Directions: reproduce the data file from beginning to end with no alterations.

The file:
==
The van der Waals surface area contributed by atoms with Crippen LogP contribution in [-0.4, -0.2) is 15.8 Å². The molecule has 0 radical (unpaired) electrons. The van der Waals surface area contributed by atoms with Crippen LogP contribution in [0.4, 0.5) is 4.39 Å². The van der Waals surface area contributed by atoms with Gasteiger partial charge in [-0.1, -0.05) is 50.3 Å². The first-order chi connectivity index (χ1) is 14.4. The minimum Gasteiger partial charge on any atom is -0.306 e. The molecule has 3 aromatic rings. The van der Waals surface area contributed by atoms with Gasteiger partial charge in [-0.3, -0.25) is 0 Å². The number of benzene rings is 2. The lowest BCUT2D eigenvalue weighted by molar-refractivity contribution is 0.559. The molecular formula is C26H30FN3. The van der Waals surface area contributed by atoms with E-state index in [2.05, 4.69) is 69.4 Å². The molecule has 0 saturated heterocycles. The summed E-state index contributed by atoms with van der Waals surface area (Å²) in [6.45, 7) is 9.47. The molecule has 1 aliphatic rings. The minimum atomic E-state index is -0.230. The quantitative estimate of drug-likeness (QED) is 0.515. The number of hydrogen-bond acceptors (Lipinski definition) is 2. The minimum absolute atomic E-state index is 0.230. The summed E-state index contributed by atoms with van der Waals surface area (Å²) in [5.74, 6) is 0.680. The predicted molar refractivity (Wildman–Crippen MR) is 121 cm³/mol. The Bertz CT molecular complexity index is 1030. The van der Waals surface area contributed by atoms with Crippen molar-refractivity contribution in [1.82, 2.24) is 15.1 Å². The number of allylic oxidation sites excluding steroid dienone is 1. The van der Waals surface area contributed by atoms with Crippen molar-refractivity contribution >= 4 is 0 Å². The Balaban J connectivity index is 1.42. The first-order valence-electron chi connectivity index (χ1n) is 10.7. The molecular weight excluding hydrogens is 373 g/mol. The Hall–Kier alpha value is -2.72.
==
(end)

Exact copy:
The van der Waals surface area contributed by atoms with Crippen LogP contribution in [-0.4, -0.2) is 15.8 Å². The molecule has 0 radical (unpaired) electrons. The van der Waals surface area contributed by atoms with Crippen LogP contribution in [0.4, 0.5) is 4.39 Å². The van der Waals surface area contributed by atoms with Gasteiger partial charge in [-0.1, -0.05) is 50.3 Å². The first-order chi connectivity index (χ1) is 14.4. The minimum Gasteiger partial charge on any atom is -0.306 e. The molecule has 3 aromatic rings. The van der Waals surface area contributed by atoms with Gasteiger partial charge in [-0.3, -0.25) is 0 Å². The number of benzene rings is 2. The lowest BCUT2D eigenvalue weighted by molar-refractivity contribution is 0.559. The molecular formula is C26H30FN3. The van der Waals surface area contributed by atoms with E-state index in [2.05, 4.69) is 69.4 Å². The molecule has 0 saturated heterocycles. The summed E-state index contributed by atoms with van der Waals surface area (Å²) in [6.45, 7) is 9.47. The molecule has 1 aliphatic rings. The minimum atomic E-state index is -0.230. The quantitative estimate of drug-likeness (QED) is 0.515. The number of hydrogen-bond acceptors (Lipinski definition) is 2. The minimum absolute atomic E-state index is 0.230. The summed E-state index contributed by atoms with van der Waals surface area (Å²) in [5.74, 6) is 0.680. The predicted molar refractivity (Wildman–Crippen MR) is 121 cm³/mol. The Bertz CT molecular complexity index is 1030. The van der Waals surface area contributed by atoms with Crippen molar-refractivity contribution in [1.82, 2.24) is 15.1 Å². The number of allylic oxidation sites excluding steroid dienone is 1. The van der Waals surface area contributed by atoms with Crippen molar-refractivity contribution >= 4 is 0 Å². The Balaban J connectivity index is 1.42. The first-order valence-electron chi connectivity index (χ1n) is 10.7. The molecular weight excluding hydrogens is 373 g/mol. The Hall–Kier alpha value is -2.72.